[OPE-L:3401] Re: Gil's criticisms

From: Fred B. Moseley (fmoseley@mtholyoke.edu)
Date: Thu Jun 01 2000 - 09:16:57 EDT

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On Tue, 30 May 2000 bhandari@princeton.edu wrote:

> Again I don't think we can say that the labor theory of value is
> logically derived in volume 1. It is proposed, hypothesized; it can
> only be verified to the extent that it can make sense of evident
> anomalies and explain the actual course of capitalist develdopment.
> And this is not done in Part 1.

Rakesh, I agree with you that Marx's argument in Chapter 1 does not
provide an "air-tight" logical proof that prices can only be explained by
values. I would say rather that it provides a strong argument why this is
a plausible assumption, if one analyzes prices from an objective
perspective. But other theories of prices, based on different
perspectives (e.g. subjective preferences) are certainly possible.

I also agree that the ultimate criterion on the basis of which a choice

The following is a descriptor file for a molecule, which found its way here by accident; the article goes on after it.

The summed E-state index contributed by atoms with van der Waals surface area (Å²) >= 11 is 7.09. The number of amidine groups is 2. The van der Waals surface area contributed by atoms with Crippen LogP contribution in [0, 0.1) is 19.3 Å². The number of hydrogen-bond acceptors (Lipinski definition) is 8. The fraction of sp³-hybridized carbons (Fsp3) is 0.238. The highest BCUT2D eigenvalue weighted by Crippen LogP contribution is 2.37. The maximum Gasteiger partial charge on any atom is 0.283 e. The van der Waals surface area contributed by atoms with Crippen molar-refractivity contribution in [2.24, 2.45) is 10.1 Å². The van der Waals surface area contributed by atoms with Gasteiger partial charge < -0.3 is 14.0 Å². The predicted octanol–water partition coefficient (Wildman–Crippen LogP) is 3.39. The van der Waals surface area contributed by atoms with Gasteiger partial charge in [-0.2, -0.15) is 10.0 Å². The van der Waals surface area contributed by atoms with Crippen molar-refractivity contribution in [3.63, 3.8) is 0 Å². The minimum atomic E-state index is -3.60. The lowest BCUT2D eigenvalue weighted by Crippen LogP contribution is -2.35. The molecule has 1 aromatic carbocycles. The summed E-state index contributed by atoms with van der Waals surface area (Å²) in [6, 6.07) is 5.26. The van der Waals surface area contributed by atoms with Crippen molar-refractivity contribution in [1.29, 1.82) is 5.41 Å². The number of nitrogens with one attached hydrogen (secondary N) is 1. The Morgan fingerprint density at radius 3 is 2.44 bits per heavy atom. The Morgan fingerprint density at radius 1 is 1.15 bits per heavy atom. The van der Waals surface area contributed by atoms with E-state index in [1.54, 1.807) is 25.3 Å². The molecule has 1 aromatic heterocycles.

between alternative theories should be made is some type of empirical
criterion, a comparison of explanatory power (which is of course easier
said than done). Again, my paper in response to Blaug is the type of
empirical assessment that I have in mind. I also think that this is what
Marx had in mind when he said in a letter (July 11, 1868):

"even if there were no chapter on `value' in my book, the analysis of the
real relations which I give would contain the proof and demonstration of
the real value relations. All that palaver about the necessity of proving
the concept of value comes from complete ignorance both of the subject
dealt with and of scientific method." (Selected Correspondence, p. 196)

Rakesh, I also agree with you in (#3371) that Chapters 5 and 6 do not
prove that the exploitation theory of surplus-value is the only theory
possible. Rather, Marx is logically developing his theory of
surplus-value on the basis of his theory of value, as derived in Chapter
1. The relative validity of Marx's theory again depends on its relative
explanatory power.

But I would also argue that there are no logical errors in Chapters 5 and
6, of the sort that Gil has suggested. If the labor theory of value is
valid, then the conclusions that Marx derives from it in Chapters 5 and 6
are also valid. Marx's logic is indeed "air-tight" in Chapters 5 and 6
(although it is not a proof that this is the only possible theory of

Thanks for your comments.


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